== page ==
Crab Lice

Crab Lice

(Pubic Lice; Pediculosis Pubis)


Crabs, or pubic lice, are tiny blood sucking parasites. They are usually found in the pubic hair. They can also be found in other body areas with short hair, such as the eyelashes, eyebrows, armpit hair, and mustache hair.

Pubic lice are often called crabs because they look like tiny crabs.

Pubic Louse

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Crab lice are parasites. They are insects that need to live off of a host. Crab lice are spread by contact with a person, usually during sex. Less often, crab lice may also spread by sharing items like bedding, towels, and clothing.

Risk Factors

Factors that raise your risk are:

  • Sex with someone who has crab lice
  • Contact with contaminated items, such as:
    • Bedding
    • Towels
    • Clothing


You may have:

  • Intense itching
  • Lice or eggs on your hair
  • Tiny blue bumps on your skin


You will be asked about your symptoms and health history. A physical exam will be done. Your doctor will be able to diagnose crab lice by viewing lice and lice eggs.


Pubic lice can be treated with an over the counter shampoo or cream rinse.

If the lice do not go away, you may be given topical medicine or pills. Some of these medicines have risks. Tell your doctor if you are pregnant, breastfeeding, or have health problems.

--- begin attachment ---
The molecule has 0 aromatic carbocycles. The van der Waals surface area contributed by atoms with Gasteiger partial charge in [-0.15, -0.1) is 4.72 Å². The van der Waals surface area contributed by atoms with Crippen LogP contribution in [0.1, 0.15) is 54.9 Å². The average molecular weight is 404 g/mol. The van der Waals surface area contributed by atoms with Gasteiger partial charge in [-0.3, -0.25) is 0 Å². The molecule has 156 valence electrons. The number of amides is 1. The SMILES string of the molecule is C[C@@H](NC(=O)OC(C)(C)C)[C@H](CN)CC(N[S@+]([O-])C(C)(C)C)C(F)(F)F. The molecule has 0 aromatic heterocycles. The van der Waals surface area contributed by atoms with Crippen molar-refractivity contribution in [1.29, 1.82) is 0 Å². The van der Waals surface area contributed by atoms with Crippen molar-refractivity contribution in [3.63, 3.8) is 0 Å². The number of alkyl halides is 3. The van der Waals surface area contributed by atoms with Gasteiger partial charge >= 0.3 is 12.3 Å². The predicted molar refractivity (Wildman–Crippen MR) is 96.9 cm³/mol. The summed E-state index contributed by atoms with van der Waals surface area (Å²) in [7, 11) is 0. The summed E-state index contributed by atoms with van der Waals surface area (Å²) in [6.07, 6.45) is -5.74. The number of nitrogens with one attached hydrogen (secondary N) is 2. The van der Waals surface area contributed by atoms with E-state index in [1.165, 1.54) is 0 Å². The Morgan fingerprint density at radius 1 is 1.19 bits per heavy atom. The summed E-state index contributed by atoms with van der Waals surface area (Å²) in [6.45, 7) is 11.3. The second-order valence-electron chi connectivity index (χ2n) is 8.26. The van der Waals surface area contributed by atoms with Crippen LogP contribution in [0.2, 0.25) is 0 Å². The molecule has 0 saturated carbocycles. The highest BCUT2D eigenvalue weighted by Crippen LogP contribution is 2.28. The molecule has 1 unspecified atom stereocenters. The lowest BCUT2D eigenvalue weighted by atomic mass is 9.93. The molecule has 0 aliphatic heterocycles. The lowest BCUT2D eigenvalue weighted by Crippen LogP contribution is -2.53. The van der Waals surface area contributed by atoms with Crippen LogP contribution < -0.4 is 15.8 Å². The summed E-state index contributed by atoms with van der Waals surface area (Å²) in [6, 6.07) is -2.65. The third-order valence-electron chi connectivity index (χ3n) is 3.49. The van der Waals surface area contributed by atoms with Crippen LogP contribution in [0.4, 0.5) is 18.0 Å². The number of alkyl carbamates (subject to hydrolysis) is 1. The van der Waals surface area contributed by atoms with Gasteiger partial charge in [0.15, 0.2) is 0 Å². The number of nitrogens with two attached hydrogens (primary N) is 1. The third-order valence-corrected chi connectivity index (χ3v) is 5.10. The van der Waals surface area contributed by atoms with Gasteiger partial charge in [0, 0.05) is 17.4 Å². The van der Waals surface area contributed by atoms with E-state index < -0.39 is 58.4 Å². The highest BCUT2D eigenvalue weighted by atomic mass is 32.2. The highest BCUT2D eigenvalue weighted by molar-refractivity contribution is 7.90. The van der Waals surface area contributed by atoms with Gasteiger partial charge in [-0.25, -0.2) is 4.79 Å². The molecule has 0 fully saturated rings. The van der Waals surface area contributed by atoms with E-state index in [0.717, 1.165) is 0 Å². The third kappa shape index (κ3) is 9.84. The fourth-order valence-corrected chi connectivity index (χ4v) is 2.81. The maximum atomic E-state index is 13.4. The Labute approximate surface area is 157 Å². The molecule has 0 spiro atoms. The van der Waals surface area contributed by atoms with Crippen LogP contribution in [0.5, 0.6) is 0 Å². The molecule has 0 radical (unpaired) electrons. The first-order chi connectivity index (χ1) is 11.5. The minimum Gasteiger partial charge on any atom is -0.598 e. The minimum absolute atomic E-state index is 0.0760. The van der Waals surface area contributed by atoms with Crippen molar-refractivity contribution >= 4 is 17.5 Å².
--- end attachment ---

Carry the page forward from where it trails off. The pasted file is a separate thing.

Avoid close physical or sexual contact with anyone who has crab lice.


American Academy of Dermatology
The American Congress of Obstetrics and Gynecology



Centers for Disease Control and Prevention. Sexually Transmitted Diseases Treatment Guidelines, 2010. MMWR 2010;59(No. RR-12):1-110.
Lindane shampoo and lindane lotion. Food and Drug Administration website. Available at:
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Updated July 16, 2015. Accessed August 1, 2018.
Medication guide lindane shampoo. Food and Drug Administration website. Available at:
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Accessed August 1, 2018.
Parasites—lice. Centers for Disease Control and Prevention website. Available at:
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Updated September 24, 2013. Accessed August 1, 2018.
Pediculosis pubis. EBSCO DynaMed Plus website. . Updated June 9, 2015. Accessed August 1, 2018.
Last reviewed May 2018 by EBSCO Medical Review Board Beverly Siegal, MD, FACOG
Last Updated: 8/1/2018

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